These moments are my sanctuary, a stark contrast to the relentless pace of academia. They remind me that there’s more to life than publications and peer recognition.

Hearing a bird or feeling the cold breeze. That is what matters right?

I am on this side of the dirt, and this is glorious.

The Guilt of Self-Care

Admittedly, I often grapple with guilt when taking time off. Academia instills a sense of constant productivity, making it challenging to justify a day of rest.

Despite this, I’ve learned the importance of setting boundaries for my well-being. It’s okay not to write 10-15 pages every day. It’s okay to take Sundays off.

Self-care is not just a luxury; it’s a necessity.

Rejection and Resilience

Rejections and non-responses are part of the academic landscape. Each rejection, whether it’s a paper, a grant, or a job application, chips away at your confidence. You do loose hope.

But over time, you learn to internalize a different lesson – resilience. You learn to say “screw it.”

You start to understand that rejection is not a reflection of your worth.


Read this if you are feeling the stress of academic research.

The Irony of Failure

There’s an irony in being labeled an ‘academic failure.’

It frees you from the constraints of constantly seeking validation from the market. Or, maybe I seek it more? It allows you to critically evaluate the system and find your path.

In this journey, I’ve discovered a liberating truth: I am more than my academic achievements.

Reframing Failure

What if we reframe ‘failure’? In academia, failure is often seen as a lack of publications or not securing a tenure-track position.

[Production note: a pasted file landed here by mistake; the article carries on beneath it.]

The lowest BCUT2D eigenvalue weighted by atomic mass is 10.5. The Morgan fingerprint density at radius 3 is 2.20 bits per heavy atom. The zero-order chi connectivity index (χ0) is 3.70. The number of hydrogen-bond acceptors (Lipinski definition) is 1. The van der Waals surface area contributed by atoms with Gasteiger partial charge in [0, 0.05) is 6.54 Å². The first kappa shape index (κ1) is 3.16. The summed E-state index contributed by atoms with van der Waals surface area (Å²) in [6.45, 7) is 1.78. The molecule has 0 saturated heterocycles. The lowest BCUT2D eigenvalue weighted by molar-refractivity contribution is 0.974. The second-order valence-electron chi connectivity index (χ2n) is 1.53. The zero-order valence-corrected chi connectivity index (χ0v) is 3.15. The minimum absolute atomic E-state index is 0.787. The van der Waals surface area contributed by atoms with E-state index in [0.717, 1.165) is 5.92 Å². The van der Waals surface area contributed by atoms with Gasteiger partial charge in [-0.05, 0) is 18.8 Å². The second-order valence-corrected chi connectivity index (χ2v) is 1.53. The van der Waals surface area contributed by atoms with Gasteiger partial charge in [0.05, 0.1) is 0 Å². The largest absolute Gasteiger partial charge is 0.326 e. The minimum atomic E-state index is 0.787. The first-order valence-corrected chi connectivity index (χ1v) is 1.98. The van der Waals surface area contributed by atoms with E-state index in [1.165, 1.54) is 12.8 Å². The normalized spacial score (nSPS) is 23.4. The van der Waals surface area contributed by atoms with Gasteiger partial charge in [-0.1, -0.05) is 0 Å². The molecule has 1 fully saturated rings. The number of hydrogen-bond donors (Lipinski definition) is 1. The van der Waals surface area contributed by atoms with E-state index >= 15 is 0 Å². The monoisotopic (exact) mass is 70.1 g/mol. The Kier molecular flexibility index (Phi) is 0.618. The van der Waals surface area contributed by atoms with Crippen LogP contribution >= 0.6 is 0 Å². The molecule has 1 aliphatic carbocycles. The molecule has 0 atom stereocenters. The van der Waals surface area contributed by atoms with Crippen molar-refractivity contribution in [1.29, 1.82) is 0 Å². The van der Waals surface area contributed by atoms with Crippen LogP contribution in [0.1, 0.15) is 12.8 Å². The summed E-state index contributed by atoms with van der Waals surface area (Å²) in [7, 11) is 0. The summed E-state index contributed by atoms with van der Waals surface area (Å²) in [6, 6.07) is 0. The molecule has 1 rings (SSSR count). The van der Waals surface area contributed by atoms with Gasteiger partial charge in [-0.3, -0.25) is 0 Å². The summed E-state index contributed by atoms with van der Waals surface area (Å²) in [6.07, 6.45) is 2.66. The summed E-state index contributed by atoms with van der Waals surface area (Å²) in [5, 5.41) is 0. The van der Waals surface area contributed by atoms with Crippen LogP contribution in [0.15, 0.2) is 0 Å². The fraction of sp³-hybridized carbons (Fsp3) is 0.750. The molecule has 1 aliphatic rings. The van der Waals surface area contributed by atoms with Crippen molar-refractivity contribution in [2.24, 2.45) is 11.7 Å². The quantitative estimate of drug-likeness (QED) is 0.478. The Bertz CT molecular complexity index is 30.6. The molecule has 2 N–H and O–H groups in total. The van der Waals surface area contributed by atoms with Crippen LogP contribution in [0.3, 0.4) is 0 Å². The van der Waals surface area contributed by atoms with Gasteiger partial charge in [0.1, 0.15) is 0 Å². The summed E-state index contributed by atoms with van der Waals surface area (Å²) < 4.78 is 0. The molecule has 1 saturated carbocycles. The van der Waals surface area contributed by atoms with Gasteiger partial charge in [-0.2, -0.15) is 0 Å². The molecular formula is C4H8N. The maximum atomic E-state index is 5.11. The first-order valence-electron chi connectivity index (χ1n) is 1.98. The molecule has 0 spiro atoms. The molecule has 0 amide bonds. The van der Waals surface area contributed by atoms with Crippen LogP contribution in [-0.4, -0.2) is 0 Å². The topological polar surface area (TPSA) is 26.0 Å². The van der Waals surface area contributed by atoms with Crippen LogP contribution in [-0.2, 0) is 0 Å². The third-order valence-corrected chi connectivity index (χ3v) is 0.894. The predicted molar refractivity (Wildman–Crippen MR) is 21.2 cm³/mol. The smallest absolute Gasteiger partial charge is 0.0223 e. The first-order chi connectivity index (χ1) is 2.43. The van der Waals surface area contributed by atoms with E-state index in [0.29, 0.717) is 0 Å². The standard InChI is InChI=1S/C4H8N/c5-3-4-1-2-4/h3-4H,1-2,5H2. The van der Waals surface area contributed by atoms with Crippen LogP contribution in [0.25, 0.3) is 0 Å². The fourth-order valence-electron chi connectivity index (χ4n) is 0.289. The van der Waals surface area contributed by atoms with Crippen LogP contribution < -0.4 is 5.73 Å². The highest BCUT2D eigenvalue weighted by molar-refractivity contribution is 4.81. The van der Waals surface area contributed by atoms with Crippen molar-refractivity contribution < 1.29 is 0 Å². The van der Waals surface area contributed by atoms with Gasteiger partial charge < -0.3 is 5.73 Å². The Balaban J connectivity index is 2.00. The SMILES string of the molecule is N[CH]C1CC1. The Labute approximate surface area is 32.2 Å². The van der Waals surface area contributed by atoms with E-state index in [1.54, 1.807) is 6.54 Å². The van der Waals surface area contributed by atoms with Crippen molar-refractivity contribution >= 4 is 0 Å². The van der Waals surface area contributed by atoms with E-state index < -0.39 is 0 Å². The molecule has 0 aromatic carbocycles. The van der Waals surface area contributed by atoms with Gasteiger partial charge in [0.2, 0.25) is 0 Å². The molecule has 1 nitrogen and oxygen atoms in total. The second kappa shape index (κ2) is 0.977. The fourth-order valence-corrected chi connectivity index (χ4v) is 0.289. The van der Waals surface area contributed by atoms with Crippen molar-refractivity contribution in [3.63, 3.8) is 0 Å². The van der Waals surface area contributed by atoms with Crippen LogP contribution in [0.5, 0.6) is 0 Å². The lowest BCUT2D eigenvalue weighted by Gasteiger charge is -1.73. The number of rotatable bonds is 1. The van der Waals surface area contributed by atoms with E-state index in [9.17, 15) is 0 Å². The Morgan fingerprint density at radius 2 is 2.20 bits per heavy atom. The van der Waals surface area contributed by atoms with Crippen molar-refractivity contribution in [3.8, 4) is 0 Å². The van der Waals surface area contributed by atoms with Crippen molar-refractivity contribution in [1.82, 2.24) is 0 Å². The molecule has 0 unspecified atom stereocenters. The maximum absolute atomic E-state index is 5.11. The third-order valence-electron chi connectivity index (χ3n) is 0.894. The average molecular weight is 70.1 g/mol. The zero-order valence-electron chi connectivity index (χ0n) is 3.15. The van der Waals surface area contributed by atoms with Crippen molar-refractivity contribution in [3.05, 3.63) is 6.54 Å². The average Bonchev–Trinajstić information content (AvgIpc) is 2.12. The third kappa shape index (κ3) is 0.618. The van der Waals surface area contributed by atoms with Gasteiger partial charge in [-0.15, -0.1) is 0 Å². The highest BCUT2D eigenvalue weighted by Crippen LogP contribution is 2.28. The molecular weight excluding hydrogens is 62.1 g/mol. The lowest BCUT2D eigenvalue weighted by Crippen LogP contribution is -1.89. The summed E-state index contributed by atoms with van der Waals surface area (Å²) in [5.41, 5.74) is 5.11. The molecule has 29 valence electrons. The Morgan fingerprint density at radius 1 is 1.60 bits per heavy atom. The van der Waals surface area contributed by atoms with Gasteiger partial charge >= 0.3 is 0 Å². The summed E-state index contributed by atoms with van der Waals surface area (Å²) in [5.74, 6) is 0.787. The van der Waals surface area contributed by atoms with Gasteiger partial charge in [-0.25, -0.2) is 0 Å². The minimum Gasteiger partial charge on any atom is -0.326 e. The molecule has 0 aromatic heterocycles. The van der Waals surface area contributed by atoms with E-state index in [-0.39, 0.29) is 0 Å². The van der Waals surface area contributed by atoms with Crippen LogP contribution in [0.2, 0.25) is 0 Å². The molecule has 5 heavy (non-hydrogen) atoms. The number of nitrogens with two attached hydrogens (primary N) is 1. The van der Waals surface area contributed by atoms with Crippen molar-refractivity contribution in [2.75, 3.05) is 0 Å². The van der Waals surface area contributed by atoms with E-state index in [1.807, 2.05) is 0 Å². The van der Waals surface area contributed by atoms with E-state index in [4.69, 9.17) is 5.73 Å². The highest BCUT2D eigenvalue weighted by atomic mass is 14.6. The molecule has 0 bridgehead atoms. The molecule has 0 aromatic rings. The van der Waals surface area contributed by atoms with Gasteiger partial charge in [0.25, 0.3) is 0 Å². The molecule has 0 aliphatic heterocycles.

But what if failure is a stepping stone to something greater? What if it’s an opportunity to learn, grow, and redefine what success means to us personally?

What if each non-response and rejection is just a simple truth: You don’t match your reality. You are a square peg in a round hole.

The Value of Being ‘You’

Through my journey, I’ve learned the importance of embracing my identity beyond academia. Being true to oneself is the greatest form of success. Your value doesn’t diminish because of a lack of recognition from the academic market.

You are remarkable for your perseverance, your creativity, and your resilience.

So what if the R3ciprocity Project fails? So what if I never publish again.

I still have my family.

If my family pass, I still have my dogs.

If my dogs pass, I still have walking.

When I no longer can walk, I have smiles.

A Message of Hope and Perseverance

To those feeling the weight of academic pressures, remember this: You are not alone.

Your journey, with its ups and downs, is uniquely yours.

Embrace it. Learn from it. Grow with it. Recognize your worth, irrespective of market standards.

Continue to push forward, not for external validation, but for the fulfillment of your passions and the love of your craft.


As I continue my academic journey, I am constantly reminded of the importance of self-acceptance. The academic world will always have its standards, but it’s up to ourselves to choose how we define our own.